In short, although the United States Supreme Court’s Alice decision significantly narrowed the range of potential software patents, it did not entirely foreclose the possibility of obtaining a software patent in all circumstances. The Federal Circuit’s DDR Holdings decision set forth acceptable parameters for a properly drafted software patent application:
- The patent claims must be narrow and specifically directed to a meaningful application.
- The patent must address a specific problem in a particular technology.
- There must be additional features in the claims to avoid presenting a general claim to an abstract concept.
Example of a Successful Software Patent
Following the 2014 ground-breaking Alice decision, the DDR Holdings decision, and other subsequent decisions based on this new precedent, patents relating to software and software applications have still been issued by the United States Patent Office. It is instructive to examine an example of such an issued patent.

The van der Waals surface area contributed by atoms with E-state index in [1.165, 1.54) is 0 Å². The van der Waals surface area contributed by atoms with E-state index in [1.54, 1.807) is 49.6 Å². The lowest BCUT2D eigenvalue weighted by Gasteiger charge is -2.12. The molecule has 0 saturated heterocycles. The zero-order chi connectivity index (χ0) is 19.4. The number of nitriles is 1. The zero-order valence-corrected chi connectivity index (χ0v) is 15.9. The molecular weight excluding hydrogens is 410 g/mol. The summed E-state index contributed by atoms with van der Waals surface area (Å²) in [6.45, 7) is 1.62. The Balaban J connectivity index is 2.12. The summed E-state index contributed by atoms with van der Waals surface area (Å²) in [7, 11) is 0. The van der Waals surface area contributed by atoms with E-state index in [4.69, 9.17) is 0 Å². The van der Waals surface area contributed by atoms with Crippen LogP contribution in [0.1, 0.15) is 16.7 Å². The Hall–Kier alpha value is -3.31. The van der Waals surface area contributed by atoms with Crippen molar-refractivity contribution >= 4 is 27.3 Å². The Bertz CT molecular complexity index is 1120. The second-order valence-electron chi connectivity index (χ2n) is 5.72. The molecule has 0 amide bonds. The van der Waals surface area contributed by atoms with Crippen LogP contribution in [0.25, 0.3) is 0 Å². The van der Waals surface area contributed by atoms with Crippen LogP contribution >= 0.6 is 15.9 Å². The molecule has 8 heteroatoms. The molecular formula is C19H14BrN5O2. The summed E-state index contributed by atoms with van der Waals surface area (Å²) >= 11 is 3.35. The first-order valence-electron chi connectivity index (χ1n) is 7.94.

On September 16, 2016, the Patent Office issued a patent titled “Gaming System Having Wagering Features Funded by Extra-Casino Activities” to Bally Gaming, Inc. (U.S. Pat. No. 9,443,389 (the “ ‘389 Patent.”)) This patent was carefully designed to adhere to the precedent of the Alice and DDR Holdings decisions. Figure 2 of the ‘389 Patent shows a computer I/O system with a computer CPU, system memory, and general input/output mechanisms typical for software applications. Figure 3 shows general parameters for a software solution involving online activities and internal and external computer networks. The essence of the ‘389 Patent is that the casino uses a separate gambling fund sourced from activities outside of the casino to apply to the gambler’s in-casino account, mostly sourced from online gaming activities. Under this patent disclosure, the gambler can participate in online gaming and have the credits from this activity transfer to his in-casino activity. In this way, the gambler can maintain enthusiasm toward bonus games and jackpots and still enjoy mobility of applications.